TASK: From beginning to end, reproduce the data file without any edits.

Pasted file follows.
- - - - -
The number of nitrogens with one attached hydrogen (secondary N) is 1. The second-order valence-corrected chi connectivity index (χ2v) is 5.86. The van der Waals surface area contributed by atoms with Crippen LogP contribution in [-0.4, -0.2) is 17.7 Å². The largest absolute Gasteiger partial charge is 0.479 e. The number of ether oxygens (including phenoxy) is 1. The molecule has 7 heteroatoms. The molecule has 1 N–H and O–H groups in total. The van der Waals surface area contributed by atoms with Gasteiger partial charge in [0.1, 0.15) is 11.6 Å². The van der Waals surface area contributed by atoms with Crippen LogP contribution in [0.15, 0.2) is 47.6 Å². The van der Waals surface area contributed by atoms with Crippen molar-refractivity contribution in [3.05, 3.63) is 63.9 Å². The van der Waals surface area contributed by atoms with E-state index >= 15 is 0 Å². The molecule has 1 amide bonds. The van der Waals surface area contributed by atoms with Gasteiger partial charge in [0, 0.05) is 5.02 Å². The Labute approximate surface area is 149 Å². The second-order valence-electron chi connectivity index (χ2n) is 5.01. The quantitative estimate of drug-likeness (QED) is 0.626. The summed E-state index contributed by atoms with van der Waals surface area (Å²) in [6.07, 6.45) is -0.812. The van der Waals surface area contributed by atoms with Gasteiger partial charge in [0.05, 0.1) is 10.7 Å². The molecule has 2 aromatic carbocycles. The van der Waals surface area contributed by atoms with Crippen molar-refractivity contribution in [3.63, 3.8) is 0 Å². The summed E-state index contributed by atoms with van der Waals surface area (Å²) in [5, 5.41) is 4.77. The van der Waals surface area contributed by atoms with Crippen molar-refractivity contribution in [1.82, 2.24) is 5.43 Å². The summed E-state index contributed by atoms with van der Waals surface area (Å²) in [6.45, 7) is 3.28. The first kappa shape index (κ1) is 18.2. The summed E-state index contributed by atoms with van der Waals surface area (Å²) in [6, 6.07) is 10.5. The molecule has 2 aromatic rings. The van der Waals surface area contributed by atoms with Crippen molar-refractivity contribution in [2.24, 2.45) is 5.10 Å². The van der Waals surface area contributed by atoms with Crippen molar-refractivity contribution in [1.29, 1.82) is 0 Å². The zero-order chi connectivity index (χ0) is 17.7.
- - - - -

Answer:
The number of nitrogens with one attached hydrogen (secondary N) is 1. The second-order valence-corrected chi connectivity index (χ2v) is 5.86. The van der Waals surface area contributed by atoms with Crippen LogP contribution in [-0.4, -0.2) is 17.7 Å². The largest absolute Gasteiger partial charge is 0.479 e. The number of ether oxygens (including phenoxy) is 1. The molecule has 7 heteroatoms. The molecule has 1 N–H and O–H groups in total. The van der Waals surface area contributed by atoms with Gasteiger partial charge in [0.1, 0.15) is 11.6 Å². The van der Waals surface area contributed by atoms with Crippen LogP contribution in [0.15, 0.2) is 47.6 Å². The van der Waals surface area contributed by atoms with Crippen molar-refractivity contribution in [3.05, 3.63) is 63.9 Å². The van der Waals surface area contributed by atoms with E-state index >= 15 is 0 Å². The molecule has 1 amide bonds. The van der Waals surface area contributed by atoms with Gasteiger partial charge in [0, 0.05) is 5.02 Å². The Labute approximate surface area is 149 Å². The second-order valence-electron chi connectivity index (χ2n) is 5.01. The quantitative estimate of drug-likeness (QED) is 0.626. The summed E-state index contributed by atoms with van der Waals surface area (Å²) in [6.07, 6.45) is -0.812. The van der Waals surface area contributed by atoms with Gasteiger partial charge in [0.05, 0.1) is 10.7 Å². The molecule has 2 aromatic carbocycles. The van der Waals surface area contributed by atoms with Crippen molar-refractivity contribution in [3.63, 3.8) is 0 Å². The summed E-state index contributed by atoms with van der Waals surface area (Å²) in [5, 5.41) is 4.77. The van der Waals surface area contributed by atoms with Crippen molar-refractivity contribution in [1.82, 2.24) is 5.43 Å². The summed E-state index contributed by atoms with van der Waals surface area (Å²) in [6.45, 7) is 3.28. The first kappa shape index (κ1) is 18.2. The summed E-state index contributed by atoms with van der Waals surface area (Å²) in [6, 6.07) is 10.5. The molecule has 2 aromatic rings. The van der Waals surface area contributed by atoms with Crippen molar-refractivity contribution in [2.24, 2.45) is 5.10 Å². The van der Waals surface area contributed by atoms with Crippen molar-refractivity contribution in [1.29, 1.82) is 0 Å². The zero-order chi connectivity index (χ0) is 17.7.